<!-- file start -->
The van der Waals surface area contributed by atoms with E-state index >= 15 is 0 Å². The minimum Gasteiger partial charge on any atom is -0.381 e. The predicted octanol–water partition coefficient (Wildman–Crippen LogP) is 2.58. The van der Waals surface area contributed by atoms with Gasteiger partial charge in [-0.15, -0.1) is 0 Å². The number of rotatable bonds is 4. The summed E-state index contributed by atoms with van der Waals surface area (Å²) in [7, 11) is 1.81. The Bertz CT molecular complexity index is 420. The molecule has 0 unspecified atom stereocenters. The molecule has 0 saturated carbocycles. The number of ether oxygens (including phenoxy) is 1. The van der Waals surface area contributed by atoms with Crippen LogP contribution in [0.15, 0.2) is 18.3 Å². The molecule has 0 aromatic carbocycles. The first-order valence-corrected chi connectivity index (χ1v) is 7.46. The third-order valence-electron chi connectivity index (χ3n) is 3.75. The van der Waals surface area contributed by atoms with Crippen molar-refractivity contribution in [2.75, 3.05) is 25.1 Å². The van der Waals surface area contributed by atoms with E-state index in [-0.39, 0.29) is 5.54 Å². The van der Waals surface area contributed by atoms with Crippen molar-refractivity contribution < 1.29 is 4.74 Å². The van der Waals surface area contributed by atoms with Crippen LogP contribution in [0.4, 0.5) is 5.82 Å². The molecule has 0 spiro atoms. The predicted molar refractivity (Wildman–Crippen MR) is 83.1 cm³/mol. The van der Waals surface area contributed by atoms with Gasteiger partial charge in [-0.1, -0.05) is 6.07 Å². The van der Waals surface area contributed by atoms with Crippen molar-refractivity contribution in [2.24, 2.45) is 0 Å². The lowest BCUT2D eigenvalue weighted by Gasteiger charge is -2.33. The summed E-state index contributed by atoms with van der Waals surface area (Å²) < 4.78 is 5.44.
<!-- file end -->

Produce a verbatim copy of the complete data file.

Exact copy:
The van der Waals surface area contributed by atoms with E-state index >= 15 is 0 Å². The minimum Gasteiger partial charge on any atom is -0.381 e. The predicted octanol–water partition coefficient (Wildman–Crippen LogP) is 2.58. The van der Waals surface area contributed by atoms with Gasteiger partial charge in [-0.15, -0.1) is 0 Å². The number of rotatable bonds is 4. The summed E-state index contributed by atoms with van der Waals surface area (Å²) in [7, 11) is 1.81. The Bertz CT molecular complexity index is 420. The molecule has 0 unspecified atom stereocenters. The molecule has 0 saturated carbocycles. The number of ether oxygens (including phenoxy) is 1. The van der Waals surface area contributed by atoms with Crippen LogP contribution in [0.15, 0.2) is 18.3 Å². The molecule has 0 aromatic carbocycles. The first-order valence-corrected chi connectivity index (χ1v) is 7.46. The third-order valence-electron chi connectivity index (χ3n) is 3.75. The van der Waals surface area contributed by atoms with Crippen molar-refractivity contribution in [2.75, 3.05) is 25.1 Å². The van der Waals surface area contributed by atoms with E-state index in [-0.39, 0.29) is 5.54 Å². The van der Waals surface area contributed by atoms with Crippen molar-refractivity contribution < 1.29 is 4.74 Å². The van der Waals surface area contributed by atoms with Crippen LogP contribution in [0.4, 0.5) is 5.82 Å². The molecule has 0 spiro atoms. The predicted molar refractivity (Wildman–Crippen MR) is 83.1 cm³/mol. The van der Waals surface area contributed by atoms with Gasteiger partial charge in [-0.1, -0.05) is 6.07 Å². The van der Waals surface area contributed by atoms with Crippen molar-refractivity contribution in [2.24, 2.45) is 0 Å². The lowest BCUT2D eigenvalue weighted by Gasteiger charge is -2.33. The summed E-state index contributed by atoms with van der Waals surface area (Å²) < 4.78 is 5.44.